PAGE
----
Thousands of species of birds have adapted over time to incorporate water as part of their living arrangements, and its presence or absence literally dictated what kind of bird they turned out to be. The generic name for these kinds of birds is, as you would expect, water birds, which is a very loose catch-all for a vast array of species; some only use it to refer to birds who inhabit freshwater ecosystems, whereas others will include seabirds and other inhabitants of marine environments.
Those who tend to be more terrestrial are known as waders or wading birds like herons, cranes, and flamingos, and those who prefer to base themselves actually in the water are known as waterfowl – ducks, geese, swans, for instance.
On that note, sea eagles and osprey are not considered water birds, even though their lives depend on hunting in water.
This group of outsiders also includes a subfamily set of species from the kingfisher birds, a name synonymous with water. Tree kingfishers, however, rarely eat fish, and inhabit tropical rainforests and woodlands, instead hunting out insects and other land invertebrates.
Ducking and diving
But for those that do live on or near the open water, a delicate balance must be maintained for their numbers to thrive. It is easy for us to assume that if there is any amount of water around, then water birds will have it easy, but – aside from the obvious devastation of droughts and floods – too much or too little water can spell disaster.
Waders require less rather than more water - they cannot dive for food, but rather need shallow water to forage in. Their physical attributes make them perfect for this kind of lifestyle – long legs providing them with enough height to espy their prey from above, wide splayed toes that are designed to distribute their weight, making it easier to avoid sinking into and disturbing the mud, and a long muscular neck provides the propulsion needed to strike that sharp pointed beak down fast to spear their food. For these species, if the water is too deep, the prey can easily escape, or have enough depth and murk to hide in.
There is a common saying in the English-speaking world meant to make us feel better when the rain never seems to stop: “Good weather for ducks”. Ducks do indeed love the rain and will spend hours out in it; a study in 2009 even concluded that they prefer a rain shower than being in a pond.
Alas, the phrase actually originated among the hunting community, as wet weather provides better cover for hunting them, than in dry conditions where the birds could hear the gunman’s approach. Nonetheless, ducks, especially diving ducks, do require a lot of water for their existence, and generally need enough to live on where they can at least fully submerge their heads.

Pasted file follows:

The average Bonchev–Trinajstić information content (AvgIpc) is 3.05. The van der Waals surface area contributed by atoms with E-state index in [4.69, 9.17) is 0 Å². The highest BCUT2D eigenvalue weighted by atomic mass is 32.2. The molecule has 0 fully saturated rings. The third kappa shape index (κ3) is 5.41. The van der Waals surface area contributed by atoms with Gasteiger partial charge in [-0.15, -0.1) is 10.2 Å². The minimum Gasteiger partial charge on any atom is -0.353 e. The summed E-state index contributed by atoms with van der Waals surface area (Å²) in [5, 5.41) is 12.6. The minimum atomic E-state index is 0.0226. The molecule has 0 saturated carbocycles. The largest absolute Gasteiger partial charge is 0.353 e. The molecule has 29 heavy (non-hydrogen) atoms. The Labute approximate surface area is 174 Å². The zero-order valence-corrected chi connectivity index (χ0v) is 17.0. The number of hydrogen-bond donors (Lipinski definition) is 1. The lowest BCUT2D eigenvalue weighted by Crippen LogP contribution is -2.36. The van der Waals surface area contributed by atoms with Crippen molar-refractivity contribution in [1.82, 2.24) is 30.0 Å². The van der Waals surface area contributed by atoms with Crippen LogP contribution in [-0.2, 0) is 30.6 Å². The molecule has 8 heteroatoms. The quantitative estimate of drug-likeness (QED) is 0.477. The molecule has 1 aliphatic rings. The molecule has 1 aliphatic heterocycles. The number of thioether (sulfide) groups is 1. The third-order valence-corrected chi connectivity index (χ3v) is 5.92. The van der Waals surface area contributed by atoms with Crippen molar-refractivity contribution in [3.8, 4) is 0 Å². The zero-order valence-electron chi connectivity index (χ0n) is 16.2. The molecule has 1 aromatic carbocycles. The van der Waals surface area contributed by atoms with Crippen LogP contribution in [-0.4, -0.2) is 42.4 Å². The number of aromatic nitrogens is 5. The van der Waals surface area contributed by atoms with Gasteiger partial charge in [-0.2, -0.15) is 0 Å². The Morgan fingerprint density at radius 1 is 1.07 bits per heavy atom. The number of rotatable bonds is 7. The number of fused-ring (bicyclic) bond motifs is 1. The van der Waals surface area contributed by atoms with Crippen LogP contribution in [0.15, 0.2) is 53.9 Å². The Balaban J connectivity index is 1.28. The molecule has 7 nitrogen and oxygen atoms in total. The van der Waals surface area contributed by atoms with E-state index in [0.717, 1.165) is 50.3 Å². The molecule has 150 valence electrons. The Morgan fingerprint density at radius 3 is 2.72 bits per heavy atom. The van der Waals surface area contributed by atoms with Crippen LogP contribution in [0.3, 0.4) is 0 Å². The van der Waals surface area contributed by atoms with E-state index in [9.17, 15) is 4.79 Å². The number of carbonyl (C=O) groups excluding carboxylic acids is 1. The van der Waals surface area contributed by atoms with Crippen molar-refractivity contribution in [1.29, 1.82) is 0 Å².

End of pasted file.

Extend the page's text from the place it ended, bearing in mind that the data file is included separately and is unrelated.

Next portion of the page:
Dabbling ducks like mallards and teal only need shallow water, although deeper water is sometimes welcome as they do dive if feeling threatened and need to evade a predator, but diving ducks like goldeneye or eider need much deeper waters. The long-tailed duck of North America can dive up to 200 feet, and (unsurprisingly) spend more time underwater than any other duck.
Many types of birds take dust baths to keep their feathers clean and to ease the irritation of parasites like ticks and mites. In waterfowl species, however, there is a gland at the base of their tails that secretes a special oil, and the gland is triggered upon contact with water.
As the bird preens with its bill, it spreads this oil through its feathers, waterproofing and insulating them, but also providing protection against these parasites. Whilst many of these birds can get by quite happily without a pond or lake to swim in, they do still need access to a fair amount of water to bathe.
When it comes to breeding, though, they definitely prefer consummating the act in the water rather than on land. When ducks mate, the males actually push the females’ heads under the water, which may seem a little harsh, but is actually necessary to achieve the right position for impregnation.
The very fact that ducks live on water means they need to be buoyant, but water can also wash away any sperm that is passed over during the act, so the female’s cloaca needs to be fully above the water line.
When the waters agree
As the unpredictable effects of climate change march on across the world around us, each and every one of these species faces a greater challenge than ever before. Early in 2021, ecologists breathed a sigh of relief as much-anticipated rains finally fell on the parched Everglades in South Florida after one of the driest March on record.
But worryingly the rain kept coming; too much at the start of the season means the birds abandon their nests, as the fish normally basking in shallow pools are suddenly more heavily dispersed throughout the Glades; food that is harder to find is not worth the effort.
All birds need fresh drinking water, but environmentalists and water bird researchers are keeping keen eyes on what is to come in terms of wet and dry seasons, hoping to understand the changes and try to anticipate dangerous fluctuations in advance.
Salt marshes that dry out can support little life; flood plains that are always sodden, likewise; wetlands are being removed at an alarming rate by developers. Often criticised by the public in the early days of conservation, proper water level management is looking to be crucial to help birds who depend on water for their way of life.